In “Baghdad’s Teetering Floors,” Bryan Finoki writes about new barrier construction in that sunny peaceful spot on the Tigris:
Baghdad is starting to remind me a lot of that old wooden board game Labyrinth, I think it was called, or, maybe it was Tilt-A-World. The one you angled two wooden platforms back and forth with rotating knobs to maneuver a little steel marble through a maze of walls without dropping it into a hole. Ultimately, it was a game of delicate touch, floor balance, and tactical wall hugging. Advancing the marble required a strategy of resting it in a sequence of corners, or hold-outs, until you were ready to carefully slope the board again and make a run rolling the it along a fragmented edge hoping to reach another little bunker to pause once more.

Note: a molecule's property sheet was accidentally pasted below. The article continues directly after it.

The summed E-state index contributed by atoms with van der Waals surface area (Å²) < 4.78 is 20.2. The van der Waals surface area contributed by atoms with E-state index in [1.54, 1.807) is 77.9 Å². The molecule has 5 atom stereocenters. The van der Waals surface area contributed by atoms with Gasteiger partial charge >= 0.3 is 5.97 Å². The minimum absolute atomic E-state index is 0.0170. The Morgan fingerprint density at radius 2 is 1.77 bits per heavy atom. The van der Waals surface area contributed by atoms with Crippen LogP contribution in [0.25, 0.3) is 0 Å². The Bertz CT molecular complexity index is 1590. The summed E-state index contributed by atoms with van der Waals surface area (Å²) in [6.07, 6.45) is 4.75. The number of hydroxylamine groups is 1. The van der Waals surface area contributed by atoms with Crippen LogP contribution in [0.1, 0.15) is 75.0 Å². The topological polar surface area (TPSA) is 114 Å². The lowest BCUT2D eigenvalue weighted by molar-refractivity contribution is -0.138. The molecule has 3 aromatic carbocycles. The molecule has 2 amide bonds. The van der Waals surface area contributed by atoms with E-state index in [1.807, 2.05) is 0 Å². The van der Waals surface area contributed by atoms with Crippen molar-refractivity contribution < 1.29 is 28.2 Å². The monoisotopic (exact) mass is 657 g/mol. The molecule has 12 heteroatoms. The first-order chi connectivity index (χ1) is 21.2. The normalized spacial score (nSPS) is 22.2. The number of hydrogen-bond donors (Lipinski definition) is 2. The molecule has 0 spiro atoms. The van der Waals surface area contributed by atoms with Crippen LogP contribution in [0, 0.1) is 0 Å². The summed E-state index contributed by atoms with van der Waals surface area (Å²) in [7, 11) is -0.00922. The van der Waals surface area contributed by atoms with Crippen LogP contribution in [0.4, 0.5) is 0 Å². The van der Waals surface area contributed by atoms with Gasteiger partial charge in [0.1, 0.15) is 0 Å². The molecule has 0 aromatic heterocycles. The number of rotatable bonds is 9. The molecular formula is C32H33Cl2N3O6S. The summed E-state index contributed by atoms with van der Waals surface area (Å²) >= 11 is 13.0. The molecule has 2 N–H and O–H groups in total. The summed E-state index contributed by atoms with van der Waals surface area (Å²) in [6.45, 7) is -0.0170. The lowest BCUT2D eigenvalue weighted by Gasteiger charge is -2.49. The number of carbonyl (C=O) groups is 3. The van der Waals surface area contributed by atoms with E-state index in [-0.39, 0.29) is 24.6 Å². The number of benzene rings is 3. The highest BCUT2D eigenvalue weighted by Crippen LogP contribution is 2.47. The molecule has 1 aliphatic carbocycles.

It was a labyrinth of baby steps and well timed wall crawls, and playing it was a test of nerves since it took a steady hand to ever so gently pitch the platforms together in a combined direction that would roll the marble precisely where you wanted it to go. I imagine it like trying to diffuse an IED with your bare hands. One faulty overturn or misadjustment, and you were dead.
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